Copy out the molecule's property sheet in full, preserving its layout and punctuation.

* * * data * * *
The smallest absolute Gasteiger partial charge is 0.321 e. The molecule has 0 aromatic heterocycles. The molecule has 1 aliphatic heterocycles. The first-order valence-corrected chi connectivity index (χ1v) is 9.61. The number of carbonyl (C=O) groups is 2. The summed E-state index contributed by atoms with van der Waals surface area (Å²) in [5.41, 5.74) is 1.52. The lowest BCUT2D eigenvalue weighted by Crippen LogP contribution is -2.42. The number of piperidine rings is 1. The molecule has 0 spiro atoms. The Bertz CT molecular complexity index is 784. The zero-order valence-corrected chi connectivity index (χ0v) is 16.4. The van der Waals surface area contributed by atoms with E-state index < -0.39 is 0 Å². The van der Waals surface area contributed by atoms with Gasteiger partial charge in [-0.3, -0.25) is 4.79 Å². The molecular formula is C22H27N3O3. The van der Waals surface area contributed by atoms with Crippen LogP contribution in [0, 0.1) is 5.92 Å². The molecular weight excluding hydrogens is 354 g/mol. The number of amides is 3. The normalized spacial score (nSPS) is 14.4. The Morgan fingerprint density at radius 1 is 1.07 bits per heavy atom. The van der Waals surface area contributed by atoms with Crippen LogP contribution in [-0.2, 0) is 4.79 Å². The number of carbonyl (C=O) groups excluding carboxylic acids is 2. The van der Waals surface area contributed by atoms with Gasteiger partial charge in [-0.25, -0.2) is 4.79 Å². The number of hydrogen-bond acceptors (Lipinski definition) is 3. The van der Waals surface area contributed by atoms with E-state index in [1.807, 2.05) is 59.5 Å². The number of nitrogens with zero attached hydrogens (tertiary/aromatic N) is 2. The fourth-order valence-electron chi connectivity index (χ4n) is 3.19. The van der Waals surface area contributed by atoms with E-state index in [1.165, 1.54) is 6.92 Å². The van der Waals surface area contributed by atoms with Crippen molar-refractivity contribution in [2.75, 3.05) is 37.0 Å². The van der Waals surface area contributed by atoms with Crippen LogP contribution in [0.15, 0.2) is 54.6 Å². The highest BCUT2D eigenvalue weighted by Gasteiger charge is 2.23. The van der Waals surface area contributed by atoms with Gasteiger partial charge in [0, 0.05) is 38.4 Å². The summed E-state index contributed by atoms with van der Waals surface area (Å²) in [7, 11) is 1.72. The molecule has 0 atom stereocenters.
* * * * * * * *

The smallest absolute Gasteiger partial charge is 0.321 e. The molecule has 0 aromatic heterocycles. The molecule has 1 aliphatic heterocycles. The first-order valence-corrected chi connectivity index (χ1v) is 9.61. The number of carbonyl (C=O) groups is 2. The summed E-state index contributed by atoms with van der Waals surface area (Å²) in [5.41, 5.74) is 1.52. The lowest BCUT2D eigenvalue weighted by Crippen LogP contribution is -2.42. The number of piperidine rings is 1. The molecule has 0 spiro atoms. The Bertz CT molecular complexity index is 784. The zero-order valence-corrected chi connectivity index (χ0v) is 16.4. The van der Waals surface area contributed by atoms with E-state index < -0.39 is 0 Å². The van der Waals surface area contributed by atoms with Gasteiger partial charge in [-0.3, -0.25) is 4.79 Å². The molecular formula is C22H27N3O3. The van der Waals surface area contributed by atoms with Crippen LogP contribution in [0, 0.1) is 5.92 Å². The molecular weight excluding hydrogens is 354 g/mol. The number of amides is 3. The normalized spacial score (nSPS) is 14.4. The Morgan fingerprint density at radius 1 is 1.07 bits per heavy atom. The van der Waals surface area contributed by atoms with Crippen LogP contribution in [-0.2, 0) is 4.79 Å². The number of carbonyl (C=O) groups excluding carboxylic acids is 2. The van der Waals surface area contributed by atoms with Gasteiger partial charge in [-0.25, -0.2) is 4.79 Å². The number of hydrogen-bond acceptors (Lipinski definition) is 3. The van der Waals surface area contributed by atoms with E-state index in [1.807, 2.05) is 59.5 Å². The number of nitrogens with zero attached hydrogens (tertiary/aromatic N) is 2. The fourth-order valence-electron chi connectivity index (χ4n) is 3.19. The van der Waals surface area contributed by atoms with E-state index in [1.165, 1.54) is 6.92 Å². The van der Waals surface area contributed by atoms with Crippen molar-refractivity contribution in [2.75, 3.05) is 37.0 Å². The van der Waals surface area contributed by atoms with Crippen LogP contribution in [0.15, 0.2) is 54.6 Å². The highest BCUT2D eigenvalue weighted by Gasteiger charge is 2.23. The van der Waals surface area contributed by atoms with Gasteiger partial charge in [0, 0.05) is 38.4 Å². The summed E-state index contributed by atoms with van der Waals surface area (Å²) in [7, 11) is 1.72. The molecule has 0 atom stereocenters.